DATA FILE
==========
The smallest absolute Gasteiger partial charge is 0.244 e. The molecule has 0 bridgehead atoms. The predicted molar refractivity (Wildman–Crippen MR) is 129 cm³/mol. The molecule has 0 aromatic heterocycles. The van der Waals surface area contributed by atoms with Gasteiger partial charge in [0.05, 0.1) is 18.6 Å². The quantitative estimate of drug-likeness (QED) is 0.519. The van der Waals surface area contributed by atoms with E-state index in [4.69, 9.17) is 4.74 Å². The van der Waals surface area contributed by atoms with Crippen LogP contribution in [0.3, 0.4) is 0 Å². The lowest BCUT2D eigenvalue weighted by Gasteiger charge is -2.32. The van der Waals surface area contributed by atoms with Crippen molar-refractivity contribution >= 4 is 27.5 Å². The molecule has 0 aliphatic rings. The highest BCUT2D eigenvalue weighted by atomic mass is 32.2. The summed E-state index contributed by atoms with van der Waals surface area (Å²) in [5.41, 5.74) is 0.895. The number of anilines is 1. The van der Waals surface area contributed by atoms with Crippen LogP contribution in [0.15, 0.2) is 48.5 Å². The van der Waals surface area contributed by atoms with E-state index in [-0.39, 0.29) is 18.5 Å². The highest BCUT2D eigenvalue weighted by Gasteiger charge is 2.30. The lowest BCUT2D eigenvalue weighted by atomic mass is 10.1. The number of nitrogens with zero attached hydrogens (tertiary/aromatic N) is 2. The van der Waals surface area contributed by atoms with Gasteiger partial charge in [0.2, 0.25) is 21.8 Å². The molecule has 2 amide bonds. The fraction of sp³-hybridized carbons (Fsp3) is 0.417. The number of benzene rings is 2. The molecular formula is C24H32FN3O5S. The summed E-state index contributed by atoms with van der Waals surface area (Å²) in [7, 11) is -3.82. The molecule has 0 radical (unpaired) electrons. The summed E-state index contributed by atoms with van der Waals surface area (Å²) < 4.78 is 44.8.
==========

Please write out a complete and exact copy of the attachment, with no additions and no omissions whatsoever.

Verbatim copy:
The smallest absolute Gasteiger partial charge is 0.244 e. The molecule has 0 bridgehead atoms. The predicted molar refractivity (Wildman–Crippen MR) is 129 cm³/mol. The molecule has 0 aromatic heterocycles. The van der Waals surface area contributed by atoms with Gasteiger partial charge in [0.05, 0.1) is 18.6 Å². The quantitative estimate of drug-likeness (QED) is 0.519. The van der Waals surface area contributed by atoms with E-state index in [4.69, 9.17) is 4.74 Å². The van der Waals surface area contributed by atoms with Crippen LogP contribution in [0.3, 0.4) is 0 Å². The lowest BCUT2D eigenvalue weighted by Gasteiger charge is -2.32. The van der Waals surface area contributed by atoms with Crippen molar-refractivity contribution >= 4 is 27.5 Å². The molecule has 0 aliphatic rings. The highest BCUT2D eigenvalue weighted by atomic mass is 32.2. The summed E-state index contributed by atoms with van der Waals surface area (Å²) in [5.41, 5.74) is 0.895. The number of anilines is 1. The van der Waals surface area contributed by atoms with Crippen LogP contribution in [0.15, 0.2) is 48.5 Å². The van der Waals surface area contributed by atoms with E-state index in [-0.39, 0.29) is 18.5 Å². The highest BCUT2D eigenvalue weighted by Gasteiger charge is 2.30. The lowest BCUT2D eigenvalue weighted by atomic mass is 10.1. The number of nitrogens with zero attached hydrogens (tertiary/aromatic N) is 2. The van der Waals surface area contributed by atoms with Gasteiger partial charge in [0.2, 0.25) is 21.8 Å². The molecule has 2 amide bonds. The fraction of sp³-hybridized carbons (Fsp3) is 0.417. The number of benzene rings is 2. The molecular formula is C24H32FN3O5S. The summed E-state index contributed by atoms with van der Waals surface area (Å²) in [7, 11) is -3.82. The molecule has 0 radical (unpaired) electrons. The summed E-state index contributed by atoms with van der Waals surface area (Å²) < 4.78 is 44.8.